Notwithstanding these tribulations he left a lasting mark, especially in Brazil, creating numerous institutions and services that laid a foundation for national autonomy, and is considered by many researchers the true mastermind of the modern Brazilian state. Still, he has been widely (if unjustly) viewed as a cartoonish figure in Portuguese-Brazilian history, being accused of laziness, lack of political acumen and constant indecision, and often portrayed as physically grotesque.

 

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Prince Henry the Navigator

Pearheaded European exploration of the world and the Age of Discovery. Prince Henry the Navigator, son of King João I, became the main sponsor and patron of this endeavour. During this period, Portugal explored the Atlantic Ocean, discovering several Atlantic archipelagos like the Azores, Madeira, and Cape Verde, explored the African coast, colonized selected areas of Africa, discovered an eastern route to India via the Cape of Good Hope, discovered Brazil, explored the Indian Ocean, established trading routes throughout most of southern Asia, and sent the first direct European maritime trade and diplomatic missions to China and Japan. In 1415, Portugal acquired the first of its overseas colonies by conquering Ceuta, the first prosperous Islamic trade centre in North Africa. There followed the first discoveries in the Atlantic: Madeira and the Azores, which led to the first colonization movements.

 

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Manuel I 

Manuel I (English: Emmanuel I; 31 May 1469 – 13 December 1521), the Fortunate (Port. o Afortunado), King of Portugal and the Algarves was the son of Infante Ferdinand, Duke of Viseu (1433–70) by his wife, Infanta Beatrice of Portugal. His name is associated with a period of Portuguese civilization distinguished by significant achievements both in political affairs and the arts. In spite of its small size and population in comparison to the great land powers of Europe, it was able to acquire an overseas empire of vast proportions and with a global dimension, for the first time in history, during Manuel’s reign.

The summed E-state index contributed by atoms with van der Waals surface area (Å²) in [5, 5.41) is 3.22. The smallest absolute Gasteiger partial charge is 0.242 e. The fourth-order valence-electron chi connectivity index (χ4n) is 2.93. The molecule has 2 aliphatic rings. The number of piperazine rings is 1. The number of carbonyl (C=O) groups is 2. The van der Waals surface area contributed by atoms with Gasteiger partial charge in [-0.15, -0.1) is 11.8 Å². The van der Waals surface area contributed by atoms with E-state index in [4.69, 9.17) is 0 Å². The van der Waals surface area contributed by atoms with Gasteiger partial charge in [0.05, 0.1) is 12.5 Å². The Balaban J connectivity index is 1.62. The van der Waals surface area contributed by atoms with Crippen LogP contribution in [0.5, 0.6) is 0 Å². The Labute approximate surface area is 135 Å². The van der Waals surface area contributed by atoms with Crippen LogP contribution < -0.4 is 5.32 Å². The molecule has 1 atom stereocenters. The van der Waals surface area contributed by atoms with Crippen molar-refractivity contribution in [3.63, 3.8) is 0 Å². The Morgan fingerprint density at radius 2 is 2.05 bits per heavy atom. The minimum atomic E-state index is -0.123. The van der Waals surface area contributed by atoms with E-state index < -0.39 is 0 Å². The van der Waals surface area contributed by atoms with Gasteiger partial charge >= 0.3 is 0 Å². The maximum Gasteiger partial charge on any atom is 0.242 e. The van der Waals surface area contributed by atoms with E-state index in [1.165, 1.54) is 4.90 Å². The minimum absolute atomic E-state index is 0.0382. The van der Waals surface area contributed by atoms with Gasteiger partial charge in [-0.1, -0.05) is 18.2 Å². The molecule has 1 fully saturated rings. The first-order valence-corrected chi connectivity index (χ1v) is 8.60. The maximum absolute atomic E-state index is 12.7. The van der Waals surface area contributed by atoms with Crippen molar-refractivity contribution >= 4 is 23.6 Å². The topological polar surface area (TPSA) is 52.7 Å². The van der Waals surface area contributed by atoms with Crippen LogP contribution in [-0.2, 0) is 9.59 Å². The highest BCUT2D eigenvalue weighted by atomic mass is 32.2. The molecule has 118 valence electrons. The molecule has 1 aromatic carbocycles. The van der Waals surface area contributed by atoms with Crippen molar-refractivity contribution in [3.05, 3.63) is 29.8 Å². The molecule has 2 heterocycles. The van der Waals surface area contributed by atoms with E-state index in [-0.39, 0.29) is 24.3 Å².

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John I 

John I (Portuguese: João, 11 April 1357 – 14 August 1433) was King of Portugal and the Algarve in 1385–1433. He was called the Good (sometimes the Great) or of Happy Memory, more rarely and outside Portugal, in Spain, the Bastard, and was the first to use the title Lord of Ceuta. He preserved the kingdom’s independence from Castile.

 

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Afonso I

Afonso I (25 July 1109, Coimbra, Guimarães or Viseu – 6 December 1185,Coimbra), more commonly known as D. Afonso Henriques (Portuguese pronunciation , nicknamed “the Conqueror” (Portuguese: O Conquistador), “the Founder” (O Fundador) or “the Great” (O Grande) by the Portuguese, and El-Bortukali (“the Portuguese”) and Ibn-Arrik (“son of Henry”, “Henriques”) by the Moors whom he fought, was the first King of Portugal. He achieved the independence of the southern part of the Kingdom of Galicia, the County of Portugal, from Galicia’s overlord, the King of León, in 1139, establishing a new kingdom and doubling its area with the Reconquista, an objective that he pursued until his death, in 1185, after forty-six years of wars against the Moors.